09 Jul 2016

Il trionfo del tempo e del disinganno in Aix

The tense, three hour knock-down-drag-out seduction of Beauty by Pleasure consumed our souls in this triumphal evening. Forget Time and Disillusion as destructors, they were the very constructors of the beauty and pleasure found in this miniature oratorio.

The Triumph of Time and of Disillusion

A review by Michael Milenski

Above: Sabine Devieilhe as Beauty [All photos copyright Pascal Victor / Artcomart courtesy of the Festival d'Aix]

 

The Triumph of Time and Disillusion was composed in 1707 in Rome by the 22 year-old German composer Georg Friedrich Händel. Opera was banned in Rome, the pontifical city firmly in the grips of the artistic terrors of the Counter Reformation, i.e. opera was banned. So Rome, never left wanting for the finer things, was reduced to bootleg opera, called oratorio. Some of its librettos were supplied by Cardinal Benedetto Pamphili (quite a few of his librettos not surprisingly are about Mary Magdalene). Note that Alessandro Scarlatti set the Cardinal’s The Triumph of Truth and Grace a few years before Händel tackled that of Time and Disillusion.

Just like opera seria, distraught with the terrors of its heroes and heroines vacillating between inexorable forces (love and duty mostly), Roman oratorio provided polar opposing forces (pleasure versus truth as example) with no possible compromise. In the early 18th century resolution could only be death in opera seria while in oratorio the resolution was eternal life. Once the Counter Reformation dissipated opera seria did begin finding happy endings here on earth.

In the program booklet Polish theater director Krzysztof Warlikowski expresses his outrage at the dogmatism of this libretto (Time and Disillusion [essentially Truth] banish Pleasure while Beauty repents). With the orchestral overture stage director Warlikowski concocted on a full stage video scrim (screen) the sordid world of drugged youth’s indiscriminate sexual appetites. On stage for the next three hours a beautiful young woman struggles to emerge from this world. Bludgeoned by Truth she gives in to repentance. But, like opera seria where there is no eternity we watch her symbolically die. It is spiritual death at the hands of dogmatism.

Trionfo_Aix2.pngBeauty (in box), Pleasure (in shadow), Truth and Time (at table)

Watching this were 1500 or so mostly Christian souls seated in Aix's bishops' palace (the Archevêché) facing the stage that was in fact a theater staring directly back at us, i.e. mirroring us. From time to time a bevy of young women in lurid party attire emerged from a transparent box (surely an abstracted disco-tech) to file into these stage seats to watch with us the battle taking place on the stage apron.

Like Warlikowski the young Handel was entranced by this battle and thus gave it the most beautiful music ever composed for the human voice. Time stood still while we reveled in beauty. Truth and pleasure fused into that sublime moment that was only dreamt of on the stage by Beauty. It was the triumph of art.

Director Warlikowski did take a moment to remind us that all of this artistic grandiosity is a bit silly. This was the intermission feature. Once again the full stage scrim fell and we watched a video of a most worldly man in supercilious discussion with a most wide-eyed young woman about ghosts (this video a comment on Pleasure’s just uttered fear that Beauty would believe in the purely imaginary heroes of truth, i.e. ghosts). [No doubt the actors were well known to the largely French audience, I had no clue].

Once again in this summer’s Festival, Aix has triumphed in its casting. Beauty was young French soprano Sabine Devielhe of pristine physical beauty, her face marred by clown face tears. She possesses a voice of riveting purity, platinum colored (i.e. an extravagant silver), a range that extending well above the staff upon occasion. Her final aria of repentance was spellbinding (as were all of her arias) in the splendid bleakness of its despair.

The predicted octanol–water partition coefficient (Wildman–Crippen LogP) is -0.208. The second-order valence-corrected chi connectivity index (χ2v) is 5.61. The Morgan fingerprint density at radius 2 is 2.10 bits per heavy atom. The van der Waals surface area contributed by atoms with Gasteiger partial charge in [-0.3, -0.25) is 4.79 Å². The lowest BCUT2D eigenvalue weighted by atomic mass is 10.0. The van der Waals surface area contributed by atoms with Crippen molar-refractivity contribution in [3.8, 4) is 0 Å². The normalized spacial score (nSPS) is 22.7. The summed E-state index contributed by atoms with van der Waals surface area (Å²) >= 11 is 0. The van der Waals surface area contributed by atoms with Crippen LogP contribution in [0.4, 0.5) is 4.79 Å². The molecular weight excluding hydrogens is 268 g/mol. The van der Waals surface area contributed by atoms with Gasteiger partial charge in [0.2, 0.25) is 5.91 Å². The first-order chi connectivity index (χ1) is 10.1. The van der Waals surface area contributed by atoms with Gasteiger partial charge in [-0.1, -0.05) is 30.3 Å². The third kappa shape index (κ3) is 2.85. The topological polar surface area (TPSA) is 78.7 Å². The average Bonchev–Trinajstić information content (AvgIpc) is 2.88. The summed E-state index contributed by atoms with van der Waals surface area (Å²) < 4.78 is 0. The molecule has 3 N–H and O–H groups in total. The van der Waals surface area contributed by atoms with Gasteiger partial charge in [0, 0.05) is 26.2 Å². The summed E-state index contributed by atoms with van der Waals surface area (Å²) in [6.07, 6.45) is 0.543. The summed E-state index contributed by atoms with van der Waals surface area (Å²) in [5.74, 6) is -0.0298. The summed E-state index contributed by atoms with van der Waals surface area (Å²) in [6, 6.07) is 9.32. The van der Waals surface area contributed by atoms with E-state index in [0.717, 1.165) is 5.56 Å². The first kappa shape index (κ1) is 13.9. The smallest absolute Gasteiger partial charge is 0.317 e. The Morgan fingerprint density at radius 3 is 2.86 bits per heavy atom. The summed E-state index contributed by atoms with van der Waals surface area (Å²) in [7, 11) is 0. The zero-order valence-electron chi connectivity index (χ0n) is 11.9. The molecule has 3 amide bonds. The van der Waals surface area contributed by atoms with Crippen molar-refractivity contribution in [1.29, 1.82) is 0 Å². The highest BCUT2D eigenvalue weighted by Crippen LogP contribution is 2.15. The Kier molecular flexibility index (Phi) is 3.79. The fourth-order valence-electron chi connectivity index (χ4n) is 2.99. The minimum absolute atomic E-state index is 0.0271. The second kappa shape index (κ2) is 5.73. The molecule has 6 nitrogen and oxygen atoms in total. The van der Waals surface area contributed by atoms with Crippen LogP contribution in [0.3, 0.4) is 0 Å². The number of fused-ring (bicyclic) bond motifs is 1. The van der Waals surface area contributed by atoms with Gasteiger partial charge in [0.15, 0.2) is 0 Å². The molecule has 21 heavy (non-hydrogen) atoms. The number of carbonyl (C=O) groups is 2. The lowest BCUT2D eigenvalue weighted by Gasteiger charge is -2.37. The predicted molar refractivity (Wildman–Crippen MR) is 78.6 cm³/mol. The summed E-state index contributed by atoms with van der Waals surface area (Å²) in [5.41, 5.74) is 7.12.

Matching in effect was a sassy Pleasure, sung by Argentine counter tenor soprano Franco Fagioli who as well soared above the staff in his final aria of banishment. Leaning against the transparent box he sank to the floor delivering wrenching tones of tragic loss, descending well below middle “C” into tenor range though never losing counter tenor color. The brash young Handel demanded the ultimate from his opera seria singers, the high Baroque in full force. This Trionfo's arias exploited the extremes of range and demands on technique that are seldom encountered in his London operas.

Trionfo_Aix3.pngSara Mingardo, Sabine Devielhe, Franco Fagioli, Michael Spires

American tenor Michael Spires showed off his resplendent tenorino as Time, bringing throaty authority to his tone, soaring to threatening insistence in his high “D”’s. He was dramatically matched by the powerful voice of Italian contralto Sara Mingardo who brought a blatant irony of false authority to Disinganno (Truth), the attribute that so intrigued stage director Warlikowski.

All four singers converged in the magnificent quartet early in the second act that were it more widely known by the opera public would be known as one of the great monuments of operatic quartets, rivaling, even surpassing the rank and fame of the Rigoletto quartet.

Of equal stardom in this extraordinary evening was the French early music orchestra Le Concert d’Astrée and particularly its founder and leader Emanuelle Haïm whose sculpted conducting forcefully and fully rendered the muscular, quite architectural components of Handel’s Baroque orchestral score. Of deep complicity were the several duets that violinist David Plantier, cellist Felix Knecht and oboist Patrick Beaugiraud effected with the singers. The large, un-conducted continuo offered kaleidoscopic colors to the recitatives and scenes, recalling somewhat the concept of Monteverdian and Gluckian accompanied speech.

See for yourself — Il Trionfo del Tempo e del Disinganno on www.culturebox.fr.

Michael Milenski


Cast and production information:

Bellezza: Sabine Devieilhe; Piacere: Franco Fagioli; Disinganno: Sara Mingardo; Tempo: Michael Spyres. Orchestra: Le Concert d’Astrée. Conductor: Emmanuelle Haïm;
Mise en scène: Krzysztof Warlikowski; Sets and costumes: Malgorzata Szczesniak;
Lighting: Felice Ross; Chorégraphie: Claude Bardouil; Vidéo: Denis Guéguin. Théâtre d’Archevêché, Aix-en-Provence, July 6, 2016)

Send to a friend

Send a link to this article to a friend with an optional message.

Friend's Email Address: (required)

Your Email Address: (required)

Message (optional):